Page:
First, the caveats - COVID-19 is unlike anything in the modern medical world, so every stakeholder in the drug development process is likely willing to bend on strict adherence to dogmatic Standard Operating Procedures. Many of the trials are for either existing compounds (eliminating the need for a Phase I study) or for diagnostics, both of which accelerate the startup timeline. Physicians and governments are desperate for ANYTHING that could help.
That being said, this is the same clinical research world that regularly regurgitates the following median numbers - seven years, $750 million+, and a success rate of 1 in 5,000, all to get one drug to market. In Duchenne Muscular Dystrophy, it took 8+ years to get exon skipping from mouse models to the approval of Exondys51, the first treatment approved in the United States for DMD. Approval for new sunscreen ingredients languishes, some for the better part of two decades. Even Merck’s hyper-accelerated timeline for Keytruda approval - less than 5 years, an unheard-of number in oncology treatment - was still glacially, frustratingly slow to those who could not access the drug.
The COVID 19 trials were enrolled and complete stunningly quick because:
- Populations of patients were easily identified - this illness could affect ANY and EVERYONE, and potential cases were being brought forward on a daily basis,
- Time was THE most critical factor; the normal back-and-forth during study start-up was plowed over with compromise,
- Existing compounds already had safety data, thereby allowing researchers to skip time-consuming early-phase trials, and
- Pressure was applied universally - from governments, health care facilities, and most importantly, potential patients - to get treatment.
The catchphrase “we are all patients” has never been more applicable, and every stakeholder in this specific development process worked collaboratively to make these trials happen, and happen quickly. Technologies already exist that facilitate all of the above FDA considerations (and a slew of new ones are appearing to specifically address COVID-19), yet adoption prior to 2020 was slow and deliberate. Now, the leadership team at Medable has been actively promoting and incorporating decentralization of trials for COVID-19, getting a trial mobile app live in Italy in under two weeks. Drive through testing has shown mobile healthcare is deployable on a large scale. Virtual trials are on the horizon. Clearly, we can do better than we were - we are now.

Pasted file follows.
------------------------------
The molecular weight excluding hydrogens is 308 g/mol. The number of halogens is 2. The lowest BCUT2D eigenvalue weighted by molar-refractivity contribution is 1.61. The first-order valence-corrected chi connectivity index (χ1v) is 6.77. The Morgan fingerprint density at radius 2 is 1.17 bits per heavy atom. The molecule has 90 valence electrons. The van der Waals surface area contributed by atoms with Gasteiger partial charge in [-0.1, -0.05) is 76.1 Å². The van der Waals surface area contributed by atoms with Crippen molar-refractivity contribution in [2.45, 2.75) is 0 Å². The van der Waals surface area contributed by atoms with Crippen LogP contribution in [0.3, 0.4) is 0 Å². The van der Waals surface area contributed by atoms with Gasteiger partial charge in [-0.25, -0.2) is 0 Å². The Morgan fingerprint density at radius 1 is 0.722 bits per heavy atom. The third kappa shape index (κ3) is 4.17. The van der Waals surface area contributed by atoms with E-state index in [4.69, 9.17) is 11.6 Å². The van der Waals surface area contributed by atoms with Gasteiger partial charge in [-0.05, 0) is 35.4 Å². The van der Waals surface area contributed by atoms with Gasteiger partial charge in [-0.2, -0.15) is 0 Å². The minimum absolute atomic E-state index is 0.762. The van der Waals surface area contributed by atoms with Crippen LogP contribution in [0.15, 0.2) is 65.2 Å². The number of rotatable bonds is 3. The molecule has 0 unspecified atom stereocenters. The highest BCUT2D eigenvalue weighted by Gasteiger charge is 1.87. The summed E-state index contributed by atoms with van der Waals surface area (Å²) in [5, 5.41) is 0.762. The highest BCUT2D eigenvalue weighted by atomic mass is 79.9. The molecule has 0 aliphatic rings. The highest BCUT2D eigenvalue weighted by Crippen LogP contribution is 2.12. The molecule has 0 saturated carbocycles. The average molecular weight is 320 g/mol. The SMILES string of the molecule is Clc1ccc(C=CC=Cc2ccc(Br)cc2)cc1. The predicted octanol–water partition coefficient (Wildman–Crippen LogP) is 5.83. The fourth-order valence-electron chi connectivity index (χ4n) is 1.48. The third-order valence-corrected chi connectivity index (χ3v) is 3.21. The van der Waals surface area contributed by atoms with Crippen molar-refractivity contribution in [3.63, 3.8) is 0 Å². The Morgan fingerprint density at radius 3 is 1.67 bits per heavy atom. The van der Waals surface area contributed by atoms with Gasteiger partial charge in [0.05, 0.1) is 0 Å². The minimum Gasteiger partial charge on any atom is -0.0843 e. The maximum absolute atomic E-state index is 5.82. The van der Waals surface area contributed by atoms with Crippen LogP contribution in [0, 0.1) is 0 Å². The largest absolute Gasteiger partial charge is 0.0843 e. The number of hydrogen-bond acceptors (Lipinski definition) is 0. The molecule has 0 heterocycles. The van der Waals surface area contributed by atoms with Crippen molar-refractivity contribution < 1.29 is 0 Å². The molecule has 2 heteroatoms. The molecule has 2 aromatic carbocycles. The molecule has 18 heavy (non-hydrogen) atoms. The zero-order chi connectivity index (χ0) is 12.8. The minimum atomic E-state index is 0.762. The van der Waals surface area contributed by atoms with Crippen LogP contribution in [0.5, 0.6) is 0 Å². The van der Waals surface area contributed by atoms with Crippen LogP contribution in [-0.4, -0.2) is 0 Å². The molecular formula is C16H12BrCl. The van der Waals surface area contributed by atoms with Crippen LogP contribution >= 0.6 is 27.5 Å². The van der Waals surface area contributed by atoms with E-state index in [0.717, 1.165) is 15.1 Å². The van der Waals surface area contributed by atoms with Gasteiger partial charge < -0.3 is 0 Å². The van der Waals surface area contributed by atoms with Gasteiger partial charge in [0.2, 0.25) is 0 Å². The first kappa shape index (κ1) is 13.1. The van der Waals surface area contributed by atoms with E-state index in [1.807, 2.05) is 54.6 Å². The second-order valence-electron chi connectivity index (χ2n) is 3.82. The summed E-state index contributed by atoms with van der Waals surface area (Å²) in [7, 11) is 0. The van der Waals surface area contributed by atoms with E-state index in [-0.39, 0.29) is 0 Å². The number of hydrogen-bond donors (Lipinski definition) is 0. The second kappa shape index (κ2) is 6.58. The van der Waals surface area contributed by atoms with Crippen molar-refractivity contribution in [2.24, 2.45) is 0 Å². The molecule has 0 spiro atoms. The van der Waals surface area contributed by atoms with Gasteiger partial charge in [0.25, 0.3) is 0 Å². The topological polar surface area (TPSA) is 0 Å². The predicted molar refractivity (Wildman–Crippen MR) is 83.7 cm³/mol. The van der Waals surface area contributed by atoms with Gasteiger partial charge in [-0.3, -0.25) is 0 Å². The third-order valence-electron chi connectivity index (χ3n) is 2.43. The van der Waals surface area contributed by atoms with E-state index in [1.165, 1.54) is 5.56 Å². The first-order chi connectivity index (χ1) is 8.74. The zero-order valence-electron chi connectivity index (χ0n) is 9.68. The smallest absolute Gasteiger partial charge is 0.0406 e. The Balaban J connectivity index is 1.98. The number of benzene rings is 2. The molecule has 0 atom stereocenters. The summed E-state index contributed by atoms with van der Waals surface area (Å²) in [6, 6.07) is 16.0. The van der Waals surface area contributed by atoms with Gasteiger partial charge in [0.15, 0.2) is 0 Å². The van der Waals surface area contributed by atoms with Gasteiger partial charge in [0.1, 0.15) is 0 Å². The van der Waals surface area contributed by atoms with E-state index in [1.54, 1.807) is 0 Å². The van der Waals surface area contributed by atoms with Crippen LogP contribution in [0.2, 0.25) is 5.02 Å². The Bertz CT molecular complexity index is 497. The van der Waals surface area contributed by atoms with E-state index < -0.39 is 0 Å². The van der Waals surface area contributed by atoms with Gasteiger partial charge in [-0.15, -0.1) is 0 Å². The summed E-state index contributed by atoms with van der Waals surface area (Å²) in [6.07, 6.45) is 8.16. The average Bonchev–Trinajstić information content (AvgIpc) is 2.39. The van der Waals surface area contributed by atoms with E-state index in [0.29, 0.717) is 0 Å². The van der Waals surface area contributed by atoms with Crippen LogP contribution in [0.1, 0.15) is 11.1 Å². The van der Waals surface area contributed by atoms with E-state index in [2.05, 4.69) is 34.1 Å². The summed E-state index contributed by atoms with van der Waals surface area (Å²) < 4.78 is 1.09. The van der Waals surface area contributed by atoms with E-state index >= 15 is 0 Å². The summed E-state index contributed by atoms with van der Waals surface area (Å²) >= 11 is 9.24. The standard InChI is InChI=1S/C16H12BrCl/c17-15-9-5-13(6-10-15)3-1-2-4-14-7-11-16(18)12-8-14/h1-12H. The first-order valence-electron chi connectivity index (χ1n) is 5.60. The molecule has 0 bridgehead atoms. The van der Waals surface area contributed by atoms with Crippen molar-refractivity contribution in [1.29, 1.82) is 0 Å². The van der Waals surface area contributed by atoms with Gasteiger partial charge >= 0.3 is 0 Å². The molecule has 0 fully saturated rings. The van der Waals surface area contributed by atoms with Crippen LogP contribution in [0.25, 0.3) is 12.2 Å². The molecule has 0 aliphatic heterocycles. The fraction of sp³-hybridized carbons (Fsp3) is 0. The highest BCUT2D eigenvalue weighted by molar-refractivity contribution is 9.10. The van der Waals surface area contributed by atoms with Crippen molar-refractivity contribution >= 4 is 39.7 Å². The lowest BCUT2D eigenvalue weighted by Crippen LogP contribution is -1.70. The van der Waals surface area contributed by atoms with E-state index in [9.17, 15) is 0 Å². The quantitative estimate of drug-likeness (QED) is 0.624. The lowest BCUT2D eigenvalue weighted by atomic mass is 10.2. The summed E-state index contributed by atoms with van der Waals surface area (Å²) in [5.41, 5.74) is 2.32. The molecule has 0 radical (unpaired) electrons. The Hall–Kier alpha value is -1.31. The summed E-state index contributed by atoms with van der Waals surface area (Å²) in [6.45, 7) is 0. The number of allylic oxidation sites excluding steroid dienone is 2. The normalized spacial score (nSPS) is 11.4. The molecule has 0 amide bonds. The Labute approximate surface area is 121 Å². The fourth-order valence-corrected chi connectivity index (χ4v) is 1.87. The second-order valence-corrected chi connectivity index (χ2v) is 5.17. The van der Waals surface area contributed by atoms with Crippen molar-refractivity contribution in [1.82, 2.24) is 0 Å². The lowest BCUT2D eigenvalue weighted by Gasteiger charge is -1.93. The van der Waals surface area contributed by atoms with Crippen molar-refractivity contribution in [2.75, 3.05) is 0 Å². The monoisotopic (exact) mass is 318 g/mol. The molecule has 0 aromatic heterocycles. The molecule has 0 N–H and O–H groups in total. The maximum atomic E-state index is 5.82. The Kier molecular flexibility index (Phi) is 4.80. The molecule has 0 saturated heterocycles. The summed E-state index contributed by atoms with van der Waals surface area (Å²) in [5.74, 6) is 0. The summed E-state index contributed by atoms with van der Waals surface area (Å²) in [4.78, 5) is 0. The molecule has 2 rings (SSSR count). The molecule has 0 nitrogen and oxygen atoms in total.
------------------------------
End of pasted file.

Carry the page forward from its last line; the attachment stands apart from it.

Key Takeaways From COVID-19
There are numerous positive things to take from the response to the current pandemic and push forward as our world slowly comes out of its hibernation.
The US FDA can have flexibility in standards. There remains a shortage of diagnostic tests for the detection of COVID-19. In response, the FDA allowed some labs to begin using validated tests before the regulators had finished their review. We will (hopefully) find out soon if the same acceleration will occur if and when a treatment is found; the FDA continues to work with the public and private entities researching those treatments. It is important to balance the rigorous standards for efficacy and safety with the demands for improved and accelerated healthcare.
Guidance that is well-crafted and useful to both patients and sponsors was able to be published in less than 30 days. Too often, this guidance is delayed. The rare disease community has been waiting over 18 months for the new rare disease drug development guidance. The FDA needs more resources to accelerate the rate of product development.
Embracing digital medicine and digital health tools will continue to drive healthcare modernization and mobilization, while simultaneously working to remove man-made barriers to effective and efficient clinical research practices. The world is now pilot-testing-by-necessity many of the technologies that sound great in presentations, but have been largely kept on the sidelines by risk-averse trial sponsors and sites.
Trial design will continue to evolve, and the use of non-traditional trials - virtual, decentralized, direct-to-patient, whatever they are called - should become more commonplace, as sponsors realize they can reach broader patient populations in more effective ways. Trials will be brought to patients, instead of the other-way-around.
Deadly illness is deadly illness, whether a pandemic or a fatal disease. The urgency with which we develop therapies needs to mimic the response and flexibility shown with COVID-19. Let’s not let this crisis - and the accelerated pace of research it forced - go to waste.